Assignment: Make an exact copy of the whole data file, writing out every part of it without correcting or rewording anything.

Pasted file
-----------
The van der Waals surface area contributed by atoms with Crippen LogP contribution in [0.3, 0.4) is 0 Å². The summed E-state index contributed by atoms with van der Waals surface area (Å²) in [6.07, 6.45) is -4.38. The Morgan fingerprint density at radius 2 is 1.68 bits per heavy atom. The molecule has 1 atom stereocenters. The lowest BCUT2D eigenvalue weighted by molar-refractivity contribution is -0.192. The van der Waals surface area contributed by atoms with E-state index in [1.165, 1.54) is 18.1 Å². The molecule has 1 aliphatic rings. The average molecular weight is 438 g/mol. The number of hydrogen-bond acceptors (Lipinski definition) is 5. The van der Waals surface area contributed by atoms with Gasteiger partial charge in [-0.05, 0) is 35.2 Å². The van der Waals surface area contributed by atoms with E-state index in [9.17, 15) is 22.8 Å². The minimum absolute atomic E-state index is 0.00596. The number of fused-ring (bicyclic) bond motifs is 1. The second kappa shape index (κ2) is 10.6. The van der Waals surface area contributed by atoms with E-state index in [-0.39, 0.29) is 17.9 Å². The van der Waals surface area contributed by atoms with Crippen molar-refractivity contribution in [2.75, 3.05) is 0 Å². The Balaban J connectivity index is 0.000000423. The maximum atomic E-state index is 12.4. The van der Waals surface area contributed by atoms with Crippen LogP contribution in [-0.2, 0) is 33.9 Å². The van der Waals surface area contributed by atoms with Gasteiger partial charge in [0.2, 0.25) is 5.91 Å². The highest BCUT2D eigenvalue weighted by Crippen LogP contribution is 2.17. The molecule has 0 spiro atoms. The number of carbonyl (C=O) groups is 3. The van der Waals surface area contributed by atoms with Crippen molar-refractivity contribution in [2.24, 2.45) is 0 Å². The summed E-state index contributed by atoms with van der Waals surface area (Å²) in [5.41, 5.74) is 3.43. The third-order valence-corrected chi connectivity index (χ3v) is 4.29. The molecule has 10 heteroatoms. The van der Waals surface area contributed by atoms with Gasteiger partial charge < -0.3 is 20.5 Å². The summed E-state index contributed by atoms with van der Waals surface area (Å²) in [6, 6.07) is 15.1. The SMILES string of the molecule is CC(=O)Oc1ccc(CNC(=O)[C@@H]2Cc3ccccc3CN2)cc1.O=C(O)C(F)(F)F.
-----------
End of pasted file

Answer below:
The van der Waals surface area contributed by atoms with Crippen LogP contribution in [0.3, 0.4) is 0 Å². The summed E-state index contributed by atoms with van der Waals surface area (Å²) in [6.07, 6.45) is -4.38. The Morgan fingerprint density at radius 2 is 1.68 bits per heavy atom. The molecule has 1 atom stereocenters. The lowest BCUT2D eigenvalue weighted by molar-refractivity contribution is -0.192. The van der Waals surface area contributed by atoms with E-state index in [1.165, 1.54) is 18.1 Å². The molecule has 1 aliphatic rings. The average molecular weight is 438 g/mol. The number of hydrogen-bond acceptors (Lipinski definition) is 5. The van der Waals surface area contributed by atoms with Gasteiger partial charge in [-0.05, 0) is 35.2 Å². The van der Waals surface area contributed by atoms with E-state index in [9.17, 15) is 22.8 Å². The minimum absolute atomic E-state index is 0.00596. The number of fused-ring (bicyclic) bond motifs is 1. The second kappa shape index (κ2) is 10.6. The van der Waals surface area contributed by atoms with E-state index in [-0.39, 0.29) is 17.9 Å². The van der Waals surface area contributed by atoms with Crippen molar-refractivity contribution in [2.75, 3.05) is 0 Å². The Balaban J connectivity index is 0.000000423. The maximum atomic E-state index is 12.4. The van der Waals surface area contributed by atoms with Crippen LogP contribution in [-0.2, 0) is 33.9 Å². The van der Waals surface area contributed by atoms with Gasteiger partial charge in [0.2, 0.25) is 5.91 Å². The highest BCUT2D eigenvalue weighted by Crippen LogP contribution is 2.17. The molecule has 0 spiro atoms. The number of carbonyl (C=O) groups is 3. The van der Waals surface area contributed by atoms with Crippen molar-refractivity contribution in [2.24, 2.45) is 0 Å². The summed E-state index contributed by atoms with van der Waals surface area (Å²) in [5.41, 5.74) is 3.43. The third-order valence-corrected chi connectivity index (χ3v) is 4.29. The molecule has 10 heteroatoms. The van der Waals surface area contributed by atoms with Gasteiger partial charge < -0.3 is 20.5 Å². The summed E-state index contributed by atoms with van der Waals surface area (Å²) in [6, 6.07) is 15.1. The SMILES string of the molecule is CC(=O)Oc1ccc(CNC(=O)[C@@H]2Cc3ccccc3CN2)cc1.O=C(O)C(F)(F)F.